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Deadline passes for commissioner appealing conviction of misconduct to get on ballot

September 17, 2018

Former Pct. 1 Commissioner Mike McCarty will not be on the fall ballot. His appeal is still being considered by the Ninth Court of Appeals in Beaumont and while an opinion may be imminent, the deadline has passed for a candidate to get on the ballot.

That date was Monday, Aug. 20 and it passed unceremoniously for most, except for political watchers who were anticipating an announcement from the court. There was none.

Neal Davis, who represented McCarty, felt good about the presentation before the Court of Appeals.

“I think oral arguments went well,” Davis said. “You never know though until the opinion comes out.”

Oral arguments were presented before the three-judge panel on May 31 and all parties await the opinion of the court.

“An opinion is expected any time,” Davis said.

He felt like one of the issues that might have slowed a quicker opinion was that he believes they’re looking at the entire record.

Should McCarty prevail, he could be reinstated, at least temporarily.

He still has a civil removal case in Liberty County that took him off the bench, at least while his trial was under appeal in Beaumont.

Poston explained the rather complicated scenario from 201.051 of the Election Code.

“For a vacancy to be filled by special election to be held on the date of the General Election for state and county officers, the election shall be ordered not later than the 78th day before the election,” he said. That date has come and gone.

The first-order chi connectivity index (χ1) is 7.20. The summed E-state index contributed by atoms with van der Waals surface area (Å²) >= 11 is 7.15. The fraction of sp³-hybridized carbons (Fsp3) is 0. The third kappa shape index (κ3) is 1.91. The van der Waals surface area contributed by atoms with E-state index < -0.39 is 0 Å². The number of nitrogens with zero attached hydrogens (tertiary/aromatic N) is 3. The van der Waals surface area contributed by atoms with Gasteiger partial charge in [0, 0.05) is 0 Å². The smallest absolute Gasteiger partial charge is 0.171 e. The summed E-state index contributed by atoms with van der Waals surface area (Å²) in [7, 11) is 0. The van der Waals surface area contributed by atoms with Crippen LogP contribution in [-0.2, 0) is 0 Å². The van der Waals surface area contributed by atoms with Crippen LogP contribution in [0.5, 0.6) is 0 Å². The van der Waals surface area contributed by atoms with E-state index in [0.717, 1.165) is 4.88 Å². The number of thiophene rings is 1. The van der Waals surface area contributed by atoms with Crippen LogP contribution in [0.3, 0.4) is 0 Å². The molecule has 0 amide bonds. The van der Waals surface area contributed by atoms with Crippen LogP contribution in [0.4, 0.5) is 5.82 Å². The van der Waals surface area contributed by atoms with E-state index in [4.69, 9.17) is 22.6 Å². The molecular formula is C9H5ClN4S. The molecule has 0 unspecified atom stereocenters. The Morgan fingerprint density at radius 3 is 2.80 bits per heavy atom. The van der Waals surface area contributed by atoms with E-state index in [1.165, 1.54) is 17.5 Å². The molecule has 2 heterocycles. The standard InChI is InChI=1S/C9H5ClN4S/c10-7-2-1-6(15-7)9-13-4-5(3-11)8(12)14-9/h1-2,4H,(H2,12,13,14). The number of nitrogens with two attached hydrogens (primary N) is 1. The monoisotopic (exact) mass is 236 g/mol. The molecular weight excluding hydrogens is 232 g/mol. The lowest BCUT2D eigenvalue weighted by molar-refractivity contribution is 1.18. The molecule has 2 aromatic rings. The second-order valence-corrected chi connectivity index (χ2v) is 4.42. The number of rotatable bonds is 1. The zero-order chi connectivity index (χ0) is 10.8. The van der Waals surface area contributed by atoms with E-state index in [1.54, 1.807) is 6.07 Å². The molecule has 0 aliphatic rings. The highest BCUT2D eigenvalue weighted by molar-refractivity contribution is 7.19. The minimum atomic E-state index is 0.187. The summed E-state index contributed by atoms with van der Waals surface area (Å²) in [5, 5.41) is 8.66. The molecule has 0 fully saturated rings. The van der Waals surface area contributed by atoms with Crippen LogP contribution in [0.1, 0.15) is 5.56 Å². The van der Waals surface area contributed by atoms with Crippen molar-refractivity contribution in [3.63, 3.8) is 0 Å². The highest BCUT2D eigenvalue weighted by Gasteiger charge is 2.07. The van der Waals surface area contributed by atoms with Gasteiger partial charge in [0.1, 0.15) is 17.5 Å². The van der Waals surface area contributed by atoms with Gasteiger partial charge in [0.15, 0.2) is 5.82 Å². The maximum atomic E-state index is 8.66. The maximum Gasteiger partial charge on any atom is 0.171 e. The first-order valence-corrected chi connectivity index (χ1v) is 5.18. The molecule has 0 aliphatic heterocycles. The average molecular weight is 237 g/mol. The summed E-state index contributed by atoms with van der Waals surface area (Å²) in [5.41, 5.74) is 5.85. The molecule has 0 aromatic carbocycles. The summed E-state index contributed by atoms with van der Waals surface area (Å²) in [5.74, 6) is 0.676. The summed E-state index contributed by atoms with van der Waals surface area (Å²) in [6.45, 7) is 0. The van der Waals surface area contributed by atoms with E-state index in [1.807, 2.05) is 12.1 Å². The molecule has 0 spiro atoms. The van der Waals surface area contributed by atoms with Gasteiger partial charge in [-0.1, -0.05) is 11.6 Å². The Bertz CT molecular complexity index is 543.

Should McCarty lose the appeal, his return to commissioner’s court is over. Its likely County Attorney Matt Poston would drop the civil removal case, he said.

A favorable opinion from the Ninth Court of Appeals would return McCarty to his seat on commissioner’s court, temporarily, while the Liberty County civil removal case moves forward.

“If they rule in his favor, he is still subject to the temporary orders of the removal we brought,” Poston said.

The county attorney said he would take time to evaluate what the justice’s opinions were and consider to what extent, if any, it would affect his civil case.

“We have additional causes of action in the civil case that were not included in the criminal case,” he said.

Poston said McCarty would have to win the appellate case and immediately apply to the District Court who removed him, convince the judge that he was wrong in removing him.

“I would still have the right to try him for the final removal,” he said.

Until the mandate from the court has been delivered, current Pct. 1 Commissioner Bruce Karbowski will remain in his place on the commissioner’s court.

Davis wasn’t sure McCarty was ready to return to the county commissioner’s court at this point.

“I think he’s just wanting to clear his name. That’s the thing that means a ton to him, especially in a small town like Liberty. A lot of it has to do with that,” he said.

McCarty was found guilty on Friday, April 21, 2017 on two counts of abuse of official capacity.

Judge Joe Ned Dean, visiting judge in the 75th District Court, sentenced McCarty to six months in county jail, to be probated for a period of two years, and fined him the maximum at $2,000.

According to Section 87.031 of the Texas Local Government Code, the conviction of a county officer by a petit jury for any felony or for a misdemeanor involving official misconduct warrants an immediate removal from office.

The judge ordered the removal of McCarty from office, but after the defense filed a Notice of Appeal, he set aside the removal.

On May 22, Liberty County Attorney Matthew Poston presented the Honorable Ernest “Ernie” L. McClendon from the 258th District Court that oversees Polk, San Jacinto, and Trinity counties, who will oversee this case, with a new set of papers. Shortly after noon, he signed them and ordered the immediate removal of McCarty while he awaits his civil trial.

Poston said he hoped for a resolution before the end of the year.

dtaylor@hcnonline.com

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